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26.9.11

Friday Morning Music Club's Festival of Hope

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See my review of the anniversary concert presented by the Friday Morning Music Club in today's Washington Post:

Charles T. Downey, Volunteer singers’ enthusiasm marks Friday Morning Music Club’s anniversary
Washington Post, September 26, 2011

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Mendelssohn, Elias, E. Ameling, Leipzig Gewandhaus Orchestra, W. Sawallisch
The performance of music at the highest level is made possible by music devotees who are not professionals: the volunteer church choir singers and other amateurs who learn and perform music just because they love it. The oldest group of such lovers of music in Washington, the Friday Morning Music Club, will mark its 125th anniversary next month. The club celebrated Saturday afternoon with a concert in its new home, Calvary Baptist Church in Chinatown, itself celebrating the 150th anniversary of its founding.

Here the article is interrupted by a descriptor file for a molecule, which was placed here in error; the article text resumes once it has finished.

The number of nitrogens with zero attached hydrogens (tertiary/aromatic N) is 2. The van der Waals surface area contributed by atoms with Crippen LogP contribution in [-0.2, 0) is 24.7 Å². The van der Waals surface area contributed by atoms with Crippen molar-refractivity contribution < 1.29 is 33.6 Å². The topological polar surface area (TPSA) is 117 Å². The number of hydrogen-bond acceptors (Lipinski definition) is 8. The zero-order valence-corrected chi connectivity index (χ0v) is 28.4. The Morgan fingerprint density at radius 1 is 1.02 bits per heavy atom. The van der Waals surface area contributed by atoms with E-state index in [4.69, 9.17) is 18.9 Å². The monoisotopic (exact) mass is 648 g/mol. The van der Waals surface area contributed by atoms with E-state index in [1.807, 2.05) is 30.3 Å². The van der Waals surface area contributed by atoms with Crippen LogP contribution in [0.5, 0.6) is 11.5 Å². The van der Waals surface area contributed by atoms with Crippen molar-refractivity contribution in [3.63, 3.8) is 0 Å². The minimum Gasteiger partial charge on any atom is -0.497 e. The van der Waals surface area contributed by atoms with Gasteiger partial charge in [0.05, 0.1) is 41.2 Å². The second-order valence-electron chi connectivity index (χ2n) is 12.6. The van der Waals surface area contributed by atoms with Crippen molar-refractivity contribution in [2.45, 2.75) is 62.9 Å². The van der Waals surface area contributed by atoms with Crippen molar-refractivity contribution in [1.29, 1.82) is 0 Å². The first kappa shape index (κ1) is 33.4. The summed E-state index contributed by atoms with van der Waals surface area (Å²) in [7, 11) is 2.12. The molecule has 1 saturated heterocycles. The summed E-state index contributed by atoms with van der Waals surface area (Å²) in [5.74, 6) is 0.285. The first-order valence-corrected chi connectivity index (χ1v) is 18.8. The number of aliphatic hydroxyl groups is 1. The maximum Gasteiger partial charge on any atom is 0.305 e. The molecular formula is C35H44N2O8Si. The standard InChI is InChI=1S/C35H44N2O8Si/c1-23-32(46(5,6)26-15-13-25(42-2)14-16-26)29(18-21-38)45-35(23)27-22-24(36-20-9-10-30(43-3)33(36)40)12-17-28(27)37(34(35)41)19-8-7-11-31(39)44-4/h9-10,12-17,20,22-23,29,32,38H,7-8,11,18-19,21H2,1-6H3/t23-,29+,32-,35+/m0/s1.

Formed by women who enjoyed performing music in one another’s homes, the FMMC now sponsors major competitions and events, among other projects, to support young people finding their way into music careers. The Festival of Hope, a musical memorial to the victims of the Sept. 11 terrorist attacks, brought together volunteer musicians from FMMC and Calvary along with an honors choir of 25 high school singers. In sound, it was an endeavor distinguished more by the participants’ sincerity and enthusiasm than by musical refinement.
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The Great Composers: Reviews and Bombardments, G. B. Shaw, ed. Louis Crompton
Thinking about this performance sent me back to George Bernard Shaw's delightfully sharp take on Mendelssohn's oratorios: "There is no falling off in the great popularity of Elijah. This need not be regretted so long as it is understood that our pet oratorio, as a work of religious art, stands together with the pictures of Scheffer and Paton, and the poems of Longfellow and Tennyson, sensuously beautiful in the most refined and fastidiously decorated way, but thoughtless. That is to say, it is not really religious music at all." Shaw was even harsher about St. Paul: "Set all that dreary fugue manufacture, with its Sunday-school sentimentalities and its Music-school ornamentalities, against your recollection of the expressive and vigorous choruses of Handel. [...] Then blame me, if you can, for objecting to people pestering mankind with Mendelssohnic St. Pauls and Gounodic Redemptions and Parrysiac Judiths and the like, when one hardly ever hears Jephtha or a Bach cantata. But of what use is it to complain? If my cry were heeded [...] they would straightway kidnap five or six thousand choristers, put Israel in Egypt into rehearsal; and treat me to a dose of machine thunder in the Handel orchestra."

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